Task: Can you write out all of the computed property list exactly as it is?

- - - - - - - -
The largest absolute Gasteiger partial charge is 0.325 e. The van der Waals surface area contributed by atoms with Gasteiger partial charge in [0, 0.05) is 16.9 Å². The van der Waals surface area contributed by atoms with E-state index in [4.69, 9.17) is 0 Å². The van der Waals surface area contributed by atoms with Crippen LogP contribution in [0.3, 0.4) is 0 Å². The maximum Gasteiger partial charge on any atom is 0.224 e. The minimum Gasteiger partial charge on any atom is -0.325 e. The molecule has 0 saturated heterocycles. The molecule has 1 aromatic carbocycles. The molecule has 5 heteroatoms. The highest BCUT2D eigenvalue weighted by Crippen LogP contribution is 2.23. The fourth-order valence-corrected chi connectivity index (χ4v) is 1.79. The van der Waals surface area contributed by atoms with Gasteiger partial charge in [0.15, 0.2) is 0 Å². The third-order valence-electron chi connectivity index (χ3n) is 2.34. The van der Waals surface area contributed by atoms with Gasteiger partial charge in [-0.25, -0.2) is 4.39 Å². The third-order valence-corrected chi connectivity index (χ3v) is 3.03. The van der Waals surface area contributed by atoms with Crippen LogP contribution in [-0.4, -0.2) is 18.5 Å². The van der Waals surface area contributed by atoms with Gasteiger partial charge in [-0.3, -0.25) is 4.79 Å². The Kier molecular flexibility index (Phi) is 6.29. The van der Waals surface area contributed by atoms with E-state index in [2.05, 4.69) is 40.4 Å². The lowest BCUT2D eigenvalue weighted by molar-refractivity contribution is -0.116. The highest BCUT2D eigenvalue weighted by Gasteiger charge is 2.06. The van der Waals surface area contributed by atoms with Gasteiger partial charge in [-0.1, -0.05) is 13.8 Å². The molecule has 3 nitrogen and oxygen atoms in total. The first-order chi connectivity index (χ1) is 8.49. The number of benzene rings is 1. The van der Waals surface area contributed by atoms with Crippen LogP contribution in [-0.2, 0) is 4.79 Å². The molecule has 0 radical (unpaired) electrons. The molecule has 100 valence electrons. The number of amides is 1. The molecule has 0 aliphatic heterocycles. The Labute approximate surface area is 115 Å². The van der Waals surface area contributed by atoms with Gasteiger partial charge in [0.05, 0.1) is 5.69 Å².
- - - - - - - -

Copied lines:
The largest absolute Gasteiger partial charge is 0.325 e. The van der Waals surface area contributed by atoms with Gasteiger partial charge in [0, 0.05) is 16.9 Å². The van der Waals surface area contributed by atoms with E-state index in [4.69, 9.17) is 0 Å². The van der Waals surface area contributed by atoms with Crippen LogP contribution in [0.3, 0.4) is 0 Å². The maximum Gasteiger partial charge on any atom is 0.224 e. The minimum Gasteiger partial charge on any atom is -0.325 e. The molecule has 0 saturated heterocycles. The molecule has 1 aromatic carbocycles. The molecule has 5 heteroatoms. The highest BCUT2D eigenvalue weighted by Crippen LogP contribution is 2.23. The fourth-order valence-corrected chi connectivity index (χ4v) is 1.79. The van der Waals surface area contributed by atoms with Gasteiger partial charge in [0.15, 0.2) is 0 Å². The third-order valence-electron chi connectivity index (χ3n) is 2.34. The van der Waals surface area contributed by atoms with Gasteiger partial charge in [-0.25, -0.2) is 4.39 Å². The third-order valence-corrected chi connectivity index (χ3v) is 3.03. The van der Waals surface area contributed by atoms with Crippen LogP contribution in [-0.4, -0.2) is 18.5 Å². The van der Waals surface area contributed by atoms with Gasteiger partial charge in [-0.3, -0.25) is 4.79 Å². The Kier molecular flexibility index (Phi) is 6.29. The van der Waals surface area contributed by atoms with E-state index in [2.05, 4.69) is 40.4 Å². The lowest BCUT2D eigenvalue weighted by molar-refractivity contribution is -0.116. The highest BCUT2D eigenvalue weighted by Gasteiger charge is 2.06. The van der Waals surface area contributed by atoms with Gasteiger partial charge in [-0.1, -0.05) is 13.8 Å². The molecule has 3 nitrogen and oxygen atoms in total. The first-order chi connectivity index (χ1) is 8.49. The number of benzene rings is 1. The van der Waals surface area contributed by atoms with Crippen LogP contribution in [-0.2, 0) is 4.79 Å². The molecule has 0 radical (unpaired) electrons. The molecule has 100 valence electrons. The number of amides is 1. The molecule has 0 aliphatic heterocycles. The Labute approximate surface area is 115 Å². The van der Waals surface area contributed by atoms with Gasteiger partial charge in [0.05, 0.1) is 5.69 Å².